A survey on the digital maturity of B2B companies has resumed – and has registered very little progress. Here is where you can read about why less-digitalised companies will have a more and more difficult experience in future.
Digital maturity level hardly any better
For the second time now, the auditing firm KPMG, in collaboration with Professor Dr Rainer Elste from the Esslingen University of Applied Sciences, has developed the Digitalisierungsindex in Marketing und Vertrieb (German), which aims to showcase the digital maturity of B2B companies. For the first survey in 2019, there was a host of B2B companies still doing business in a largely analogue manner. Since then, it seems that only very little progress has been made. The digitalisation in marketing and sales has increased only sparingly up to the year 2021. Particularly small and medium-sized enterprises (SMEs) are behind when it comes to developing and implementing a digitalisation strategy.
All in all, German companies boosted their digital maturity in marketing and sales by an average of just 4 percentage points compared to 2019. The Digitalisation Index climbed from 0.49 to 0.53. An index of one would mean that a company is fully digitalised. Especially taking into account the push towards digitalisation caused by Covid mandates, this increase is extremely low.
Also noticeable was a discrepancy between strongly and less strongly digitalised companies regarding their economic success. Digitally mature businesses have been shown to be crisis-proof, with stronger sales and heightened profitability. This has enabled them, according to the survey, to more easily finance strategically important growth initiatives and set themselves apart from the analogue-based companies even more significantly. The gap is increasingly getting wider.
Wasted potential when communicating with customers
Relatively advanced amongst the companies surveyed seem to be back-office processes such as invoicing. Here is where digitalisation is firmly in place today. But there is catching up to do, mainly in communicating with customers, which, in many cases, takes place in the same way as many decades ago. Alternatives like contact via social media, webinars, digital trade shows or launches are still not established. However, the salesforce is increasingly integrating digital tools such as video communication, sales bots and online shops into their sales talks.
Recommendations for action in four dimensions
Four dimensions were determined for the survey which can be seen as drivers of digitalisation in marketing and sales:
- Digital capabilities: digital thinking, skills and conditions
- Processes: degree of digitalisation of the customer journey
- Tools: use of digital tools and systems
- Digital performance: noticeable benefits of digitalisation
For each of these drivers, the survey’s authors have identified concrete actions recommended for companies to increase their digital maturity. Here is an overview of three relevant approaches for each:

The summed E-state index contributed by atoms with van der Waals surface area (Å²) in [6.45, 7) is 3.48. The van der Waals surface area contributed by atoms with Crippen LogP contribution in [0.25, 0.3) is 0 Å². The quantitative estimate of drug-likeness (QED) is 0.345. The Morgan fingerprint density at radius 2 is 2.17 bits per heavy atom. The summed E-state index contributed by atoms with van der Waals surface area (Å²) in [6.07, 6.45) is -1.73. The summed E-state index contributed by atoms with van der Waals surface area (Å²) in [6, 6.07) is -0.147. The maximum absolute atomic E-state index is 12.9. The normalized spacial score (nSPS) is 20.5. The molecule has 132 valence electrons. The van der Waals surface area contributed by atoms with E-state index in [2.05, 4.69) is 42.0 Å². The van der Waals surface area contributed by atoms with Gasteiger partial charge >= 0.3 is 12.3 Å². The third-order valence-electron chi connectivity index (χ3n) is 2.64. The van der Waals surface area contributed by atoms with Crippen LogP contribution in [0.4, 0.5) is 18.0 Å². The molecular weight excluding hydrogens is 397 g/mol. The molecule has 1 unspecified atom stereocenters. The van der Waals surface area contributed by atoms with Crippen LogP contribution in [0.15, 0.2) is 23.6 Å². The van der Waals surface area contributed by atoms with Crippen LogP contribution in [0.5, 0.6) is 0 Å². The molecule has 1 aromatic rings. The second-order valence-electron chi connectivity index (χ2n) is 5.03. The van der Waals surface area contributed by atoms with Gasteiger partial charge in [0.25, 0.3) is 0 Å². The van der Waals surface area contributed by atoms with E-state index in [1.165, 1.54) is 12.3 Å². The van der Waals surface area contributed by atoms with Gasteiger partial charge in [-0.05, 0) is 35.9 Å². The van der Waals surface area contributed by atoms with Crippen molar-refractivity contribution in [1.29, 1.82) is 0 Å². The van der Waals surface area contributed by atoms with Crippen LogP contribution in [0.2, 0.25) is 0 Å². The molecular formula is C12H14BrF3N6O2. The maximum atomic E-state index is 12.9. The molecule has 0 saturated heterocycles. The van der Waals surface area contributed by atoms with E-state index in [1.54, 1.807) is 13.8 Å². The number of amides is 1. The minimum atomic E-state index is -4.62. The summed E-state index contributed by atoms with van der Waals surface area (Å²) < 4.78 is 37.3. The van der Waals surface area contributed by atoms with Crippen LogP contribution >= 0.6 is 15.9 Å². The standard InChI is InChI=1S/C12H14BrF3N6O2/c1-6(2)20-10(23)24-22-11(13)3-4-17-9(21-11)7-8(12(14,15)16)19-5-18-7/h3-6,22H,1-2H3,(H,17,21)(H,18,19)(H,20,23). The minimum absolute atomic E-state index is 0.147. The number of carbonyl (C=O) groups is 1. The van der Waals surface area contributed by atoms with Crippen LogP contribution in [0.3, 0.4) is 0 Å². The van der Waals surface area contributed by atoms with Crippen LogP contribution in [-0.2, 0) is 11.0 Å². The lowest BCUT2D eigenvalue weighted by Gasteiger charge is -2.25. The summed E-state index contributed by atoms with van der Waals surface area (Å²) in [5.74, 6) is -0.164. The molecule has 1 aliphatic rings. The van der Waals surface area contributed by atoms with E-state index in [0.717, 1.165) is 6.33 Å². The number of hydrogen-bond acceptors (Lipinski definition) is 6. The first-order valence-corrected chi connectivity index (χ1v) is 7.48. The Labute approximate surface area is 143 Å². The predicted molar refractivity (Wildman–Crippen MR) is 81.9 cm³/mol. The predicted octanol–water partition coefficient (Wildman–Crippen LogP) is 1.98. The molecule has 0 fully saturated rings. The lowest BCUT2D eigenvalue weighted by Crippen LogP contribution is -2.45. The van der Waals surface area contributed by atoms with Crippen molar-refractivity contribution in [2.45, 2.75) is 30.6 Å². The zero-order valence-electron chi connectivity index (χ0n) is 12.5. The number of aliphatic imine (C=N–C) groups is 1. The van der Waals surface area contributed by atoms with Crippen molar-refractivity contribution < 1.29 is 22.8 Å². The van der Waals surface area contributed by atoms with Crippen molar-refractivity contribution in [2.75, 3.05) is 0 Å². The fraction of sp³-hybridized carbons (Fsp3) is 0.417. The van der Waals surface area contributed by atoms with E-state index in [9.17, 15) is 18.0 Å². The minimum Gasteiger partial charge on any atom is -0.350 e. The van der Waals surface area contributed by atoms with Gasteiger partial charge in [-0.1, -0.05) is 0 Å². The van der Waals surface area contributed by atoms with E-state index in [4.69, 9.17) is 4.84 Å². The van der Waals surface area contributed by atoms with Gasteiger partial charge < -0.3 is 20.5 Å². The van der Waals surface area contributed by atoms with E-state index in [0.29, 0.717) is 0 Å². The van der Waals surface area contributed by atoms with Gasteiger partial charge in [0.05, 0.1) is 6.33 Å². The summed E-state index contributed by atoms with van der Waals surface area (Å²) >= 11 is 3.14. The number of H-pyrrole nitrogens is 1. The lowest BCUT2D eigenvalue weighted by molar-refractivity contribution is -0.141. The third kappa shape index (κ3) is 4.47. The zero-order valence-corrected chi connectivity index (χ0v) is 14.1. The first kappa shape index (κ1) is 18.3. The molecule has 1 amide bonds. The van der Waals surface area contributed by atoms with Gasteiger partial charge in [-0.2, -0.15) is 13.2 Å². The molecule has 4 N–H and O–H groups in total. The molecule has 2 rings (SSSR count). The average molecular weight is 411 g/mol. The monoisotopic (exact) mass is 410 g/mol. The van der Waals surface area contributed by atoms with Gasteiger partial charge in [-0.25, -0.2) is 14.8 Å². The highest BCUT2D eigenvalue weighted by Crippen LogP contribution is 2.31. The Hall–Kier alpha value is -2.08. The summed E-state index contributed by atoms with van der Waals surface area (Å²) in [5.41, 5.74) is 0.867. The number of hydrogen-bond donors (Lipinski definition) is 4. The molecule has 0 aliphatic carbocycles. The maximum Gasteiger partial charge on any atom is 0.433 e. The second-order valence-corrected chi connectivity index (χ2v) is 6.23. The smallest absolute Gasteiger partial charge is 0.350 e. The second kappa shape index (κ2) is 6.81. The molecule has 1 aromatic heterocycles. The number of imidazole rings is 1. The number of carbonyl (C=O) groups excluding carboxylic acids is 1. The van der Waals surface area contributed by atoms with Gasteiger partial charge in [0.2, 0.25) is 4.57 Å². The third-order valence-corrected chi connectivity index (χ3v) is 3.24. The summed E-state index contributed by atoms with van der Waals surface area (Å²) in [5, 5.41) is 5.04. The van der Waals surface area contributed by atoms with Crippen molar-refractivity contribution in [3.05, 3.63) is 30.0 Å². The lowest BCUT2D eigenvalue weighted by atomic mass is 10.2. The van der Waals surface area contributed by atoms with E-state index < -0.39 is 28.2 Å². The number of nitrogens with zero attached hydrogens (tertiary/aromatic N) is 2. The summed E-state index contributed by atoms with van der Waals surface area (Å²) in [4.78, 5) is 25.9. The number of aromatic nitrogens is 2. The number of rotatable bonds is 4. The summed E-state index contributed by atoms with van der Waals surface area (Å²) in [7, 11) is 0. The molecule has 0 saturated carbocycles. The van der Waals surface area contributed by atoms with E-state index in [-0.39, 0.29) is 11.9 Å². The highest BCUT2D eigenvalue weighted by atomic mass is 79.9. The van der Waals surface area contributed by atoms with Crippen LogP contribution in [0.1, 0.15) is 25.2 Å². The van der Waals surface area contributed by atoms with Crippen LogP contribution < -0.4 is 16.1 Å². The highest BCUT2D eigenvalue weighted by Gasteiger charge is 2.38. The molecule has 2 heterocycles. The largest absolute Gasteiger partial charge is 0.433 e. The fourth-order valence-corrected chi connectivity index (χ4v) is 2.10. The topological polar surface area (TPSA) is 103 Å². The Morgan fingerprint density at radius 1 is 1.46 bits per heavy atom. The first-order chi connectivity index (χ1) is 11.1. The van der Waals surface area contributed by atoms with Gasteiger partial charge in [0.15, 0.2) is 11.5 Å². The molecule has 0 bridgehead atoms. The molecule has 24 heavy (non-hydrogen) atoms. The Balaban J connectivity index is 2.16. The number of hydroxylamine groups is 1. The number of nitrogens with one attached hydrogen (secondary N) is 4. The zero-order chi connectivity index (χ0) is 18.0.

- View digitalisation projects as an investment in the future viability of your company.
- Transfer goals into suitable KPIs that can be measured transparently and operatively, and which truly contribute to monitoring and incentivising. The use of intelligent dashboards and clear visualisations can support this.
- Use agile collaboration models such as Scrum or SAFe, and ensure flexibility, transparency and customer-centricity in your organisation despite rapidly changing conditions.
- Arrange the acquisition of new customers according to clear rules and scalable processes. Discover alternative digital forms – for instance, in-person trade shows will most likely not have the same value as before the Covid mandates.
- Go for customer-centric approaches such as buyer personas, buyer journeys or jobs-to-be-done methods, with the aim to make your processes cater better to the target groups.
- Leverage virtual communication for increasing efficiency (reducing travels), thus freeing up availability for other tasks in your sales team.
- Ensure you are in the minds of potential customers early on in the evaluation process. Having a digital appearance, as well as search engine optimisation, serve as important measures in this case.
- Collect customer data in a legally conform way at all touchpoints along the customer journey, and pay attention to both an efficient processing as well as a targeted use of it to give your customers added value.
- Use technological support for standard queries to quickly lead customers to the desired solution (e.g. via a product finder or configurator) and to provide customised, competent and personal support for facing complex challenges.
- Develop new digital business models and sources of income (e.g. via new digital price models such as pay-per-use or dynamic pricing).
- Identify collaborative ecosystem partners for building up and reinforcing joint business models, with the aim to increase your market presence, the number of scaling options, and the speed and degree of innovation.
- Prioritise projects for transparency of marketing and sales ROI, in order to generate reliable figures across channels and to show management the value of your team’s contribution.